The following TMT Q&A Produced in partnership with JP Buckley of DWF LLP provides comprehensive and up to date legal information covering:
We do not have existing guidance which addresses your precise query, but hope the below will be useful for your research. For the purposes of this response we have limited our reply to the Regulation (EU) 2016/679, the General Data Protection Regulation (GDPR) regime and those parts of the Data Protection Act 2018 (DPA 2018) which relate to that regime.
A domain name is one of the components of the internet’s transport layer, being the internet’s naming and addressing system. Each computer or device that is connected to the internet is identified by an internet protocol address (IP address), such as 220.127.116.11. Because people find names easier to memorise than long strings of numbers, the domain name system evolved to help people locate resources on the internet. In this example, 18.104.22.168 is facebook.com.
For further guidance on domain names generally (eg including on how the WHOIS service has adapted for compliance with the GDPR), see: Domain names—overview and the Practice Notes and other guidance in: Domain names—overview, including, for example, Practice Notes: Domain names—background, registration and dispute resolution, WHOIS: How to find information about domain names and News Analysis: Generic top-level domain registration data and the temporary specification.
As explained in Practice Note: Key definitions under data protection law, t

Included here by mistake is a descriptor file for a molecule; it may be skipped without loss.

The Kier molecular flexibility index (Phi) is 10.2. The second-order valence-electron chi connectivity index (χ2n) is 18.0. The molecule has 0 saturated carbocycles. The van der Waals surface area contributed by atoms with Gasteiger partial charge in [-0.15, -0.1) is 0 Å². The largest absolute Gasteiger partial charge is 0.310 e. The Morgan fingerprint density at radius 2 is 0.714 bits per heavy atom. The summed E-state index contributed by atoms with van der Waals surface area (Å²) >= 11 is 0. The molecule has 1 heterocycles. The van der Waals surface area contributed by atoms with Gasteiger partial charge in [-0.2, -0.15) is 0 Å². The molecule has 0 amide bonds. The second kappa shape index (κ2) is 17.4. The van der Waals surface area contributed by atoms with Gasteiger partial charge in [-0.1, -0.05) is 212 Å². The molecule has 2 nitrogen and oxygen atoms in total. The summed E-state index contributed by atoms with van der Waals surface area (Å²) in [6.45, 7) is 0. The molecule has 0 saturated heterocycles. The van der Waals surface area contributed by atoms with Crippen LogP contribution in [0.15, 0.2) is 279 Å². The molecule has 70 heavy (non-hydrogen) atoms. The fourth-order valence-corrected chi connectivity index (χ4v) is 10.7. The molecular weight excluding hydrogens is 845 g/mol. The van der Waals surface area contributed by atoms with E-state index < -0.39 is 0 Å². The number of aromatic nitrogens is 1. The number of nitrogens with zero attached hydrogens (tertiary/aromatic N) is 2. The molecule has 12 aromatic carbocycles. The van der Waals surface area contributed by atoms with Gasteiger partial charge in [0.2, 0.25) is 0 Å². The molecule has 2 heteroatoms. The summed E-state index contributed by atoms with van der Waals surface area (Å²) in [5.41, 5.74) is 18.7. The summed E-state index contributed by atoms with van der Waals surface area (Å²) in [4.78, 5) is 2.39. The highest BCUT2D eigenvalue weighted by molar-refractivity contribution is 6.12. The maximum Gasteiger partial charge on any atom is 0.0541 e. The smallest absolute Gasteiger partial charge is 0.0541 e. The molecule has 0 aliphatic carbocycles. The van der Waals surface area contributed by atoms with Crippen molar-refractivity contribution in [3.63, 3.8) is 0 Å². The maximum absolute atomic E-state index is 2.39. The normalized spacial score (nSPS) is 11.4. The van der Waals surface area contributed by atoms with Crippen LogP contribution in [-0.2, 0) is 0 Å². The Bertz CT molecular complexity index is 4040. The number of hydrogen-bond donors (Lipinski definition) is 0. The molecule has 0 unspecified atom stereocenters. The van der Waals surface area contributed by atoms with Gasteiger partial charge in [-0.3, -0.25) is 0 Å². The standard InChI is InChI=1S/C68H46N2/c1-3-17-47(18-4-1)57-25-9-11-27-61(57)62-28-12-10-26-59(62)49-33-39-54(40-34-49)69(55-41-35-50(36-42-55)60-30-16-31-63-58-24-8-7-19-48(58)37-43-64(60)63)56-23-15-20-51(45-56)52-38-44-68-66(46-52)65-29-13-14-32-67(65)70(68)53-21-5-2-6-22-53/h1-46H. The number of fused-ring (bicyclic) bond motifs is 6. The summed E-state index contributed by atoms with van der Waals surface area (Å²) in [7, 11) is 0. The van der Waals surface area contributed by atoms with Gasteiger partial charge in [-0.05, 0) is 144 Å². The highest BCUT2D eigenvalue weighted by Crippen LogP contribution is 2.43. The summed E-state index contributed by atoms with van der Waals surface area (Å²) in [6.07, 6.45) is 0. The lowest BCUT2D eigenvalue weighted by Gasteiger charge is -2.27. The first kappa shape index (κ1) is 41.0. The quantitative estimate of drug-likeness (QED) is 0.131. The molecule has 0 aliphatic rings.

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This Practice Note discusses Term Loan B (TLB) facilities which frequently appear as a tranche of senior facilities in syndicated loans in leveraged financings. TLBs are an established feature in the US market and increasingly used in the European lending market for institutional investors.This
Dividends involve a distribution of cash or a distribution of non-cash assets (known as a distribution in kind or a distribution in specie).A scrip dividend (in a tax context, sometimes referred to as a stock dividend) allows a shareholder to receive new shares in a company as an alternative to a
This Practice Note examines:•why negative pledge clauses are used in commercial transactions •the consequences of breaching negative pledge provisions•how negative pledges are viewed in the context of security and quasi-security, and•key considerations when drafting a negative pledge clauseWhere
This Practice Note discusses the common law doctrine of privity of contract; the equitable and statutory exceptions to it; how the doctrine affects enforcing a contract against a third party and what happens when, notwithstanding the lack of privity, a contract has an indirect effect on a third
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